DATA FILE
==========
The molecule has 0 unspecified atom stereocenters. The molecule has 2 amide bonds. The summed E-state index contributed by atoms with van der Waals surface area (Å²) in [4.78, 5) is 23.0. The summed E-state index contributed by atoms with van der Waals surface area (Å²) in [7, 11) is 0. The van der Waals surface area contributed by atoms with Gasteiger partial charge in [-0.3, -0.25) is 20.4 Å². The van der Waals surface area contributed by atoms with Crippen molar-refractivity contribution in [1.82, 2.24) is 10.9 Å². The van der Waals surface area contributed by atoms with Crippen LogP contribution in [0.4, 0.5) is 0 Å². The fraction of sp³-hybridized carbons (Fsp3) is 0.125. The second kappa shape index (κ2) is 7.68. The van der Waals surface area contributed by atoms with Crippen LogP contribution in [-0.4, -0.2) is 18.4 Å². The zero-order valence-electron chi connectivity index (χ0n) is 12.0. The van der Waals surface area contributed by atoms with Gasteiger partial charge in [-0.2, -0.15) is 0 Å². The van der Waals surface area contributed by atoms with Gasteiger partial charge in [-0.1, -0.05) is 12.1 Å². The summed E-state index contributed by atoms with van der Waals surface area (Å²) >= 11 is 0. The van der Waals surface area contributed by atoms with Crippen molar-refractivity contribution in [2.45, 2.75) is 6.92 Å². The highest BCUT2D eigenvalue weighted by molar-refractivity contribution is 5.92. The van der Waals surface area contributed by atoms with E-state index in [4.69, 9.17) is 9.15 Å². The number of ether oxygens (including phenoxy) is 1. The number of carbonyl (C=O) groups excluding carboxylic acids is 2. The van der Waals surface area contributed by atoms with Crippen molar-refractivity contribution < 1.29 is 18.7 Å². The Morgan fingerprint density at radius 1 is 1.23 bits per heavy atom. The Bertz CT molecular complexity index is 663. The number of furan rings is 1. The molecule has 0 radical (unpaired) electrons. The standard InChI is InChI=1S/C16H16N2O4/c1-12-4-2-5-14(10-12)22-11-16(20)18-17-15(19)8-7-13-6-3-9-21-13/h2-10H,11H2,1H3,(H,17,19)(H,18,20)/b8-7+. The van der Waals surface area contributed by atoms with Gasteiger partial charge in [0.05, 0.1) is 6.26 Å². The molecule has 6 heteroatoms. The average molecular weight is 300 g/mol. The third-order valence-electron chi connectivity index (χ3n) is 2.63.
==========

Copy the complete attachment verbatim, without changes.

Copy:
The molecule has 0 unspecified atom stereocenters. The molecule has 2 amide bonds. The summed E-state index contributed by atoms with van der Waals surface area (Å²) in [4.78, 5) is 23.0. The summed E-state index contributed by atoms with van der Waals surface area (Å²) in [7, 11) is 0. The van der Waals surface area contributed by atoms with Gasteiger partial charge in [-0.3, -0.25) is 20.4 Å². The van der Waals surface area contributed by atoms with Crippen molar-refractivity contribution in [1.82, 2.24) is 10.9 Å². The van der Waals surface area contributed by atoms with Crippen LogP contribution in [0.4, 0.5) is 0 Å². The fraction of sp³-hybridized carbons (Fsp3) is 0.125. The second kappa shape index (κ2) is 7.68. The van der Waals surface area contributed by atoms with Crippen LogP contribution in [-0.4, -0.2) is 18.4 Å². The zero-order valence-electron chi connectivity index (χ0n) is 12.0. The van der Waals surface area contributed by atoms with Gasteiger partial charge in [-0.2, -0.15) is 0 Å². The van der Waals surface area contributed by atoms with Gasteiger partial charge in [-0.1, -0.05) is 12.1 Å². The summed E-state index contributed by atoms with van der Waals surface area (Å²) >= 11 is 0. The van der Waals surface area contributed by atoms with Crippen molar-refractivity contribution in [2.45, 2.75) is 6.92 Å². The highest BCUT2D eigenvalue weighted by molar-refractivity contribution is 5.92. The van der Waals surface area contributed by atoms with E-state index in [4.69, 9.17) is 9.15 Å². The number of ether oxygens (including phenoxy) is 1. The number of carbonyl (C=O) groups excluding carboxylic acids is 2. The van der Waals surface area contributed by atoms with Crippen molar-refractivity contribution < 1.29 is 18.7 Å². The Morgan fingerprint density at radius 1 is 1.23 bits per heavy atom. The Bertz CT molecular complexity index is 663. The number of furan rings is 1. The molecule has 0 radical (unpaired) electrons. The standard InChI is InChI=1S/C16H16N2O4/c1-12-4-2-5-14(10-12)22-11-16(20)18-17-15(19)8-7-13-6-3-9-21-13/h2-10H,11H2,1H3,(H,17,19)(H,18,20)/b8-7+. The van der Waals surface area contributed by atoms with Gasteiger partial charge in [0.05, 0.1) is 6.26 Å². The molecule has 6 heteroatoms. The average molecular weight is 300 g/mol. The third-order valence-electron chi connectivity index (χ3n) is 2.63.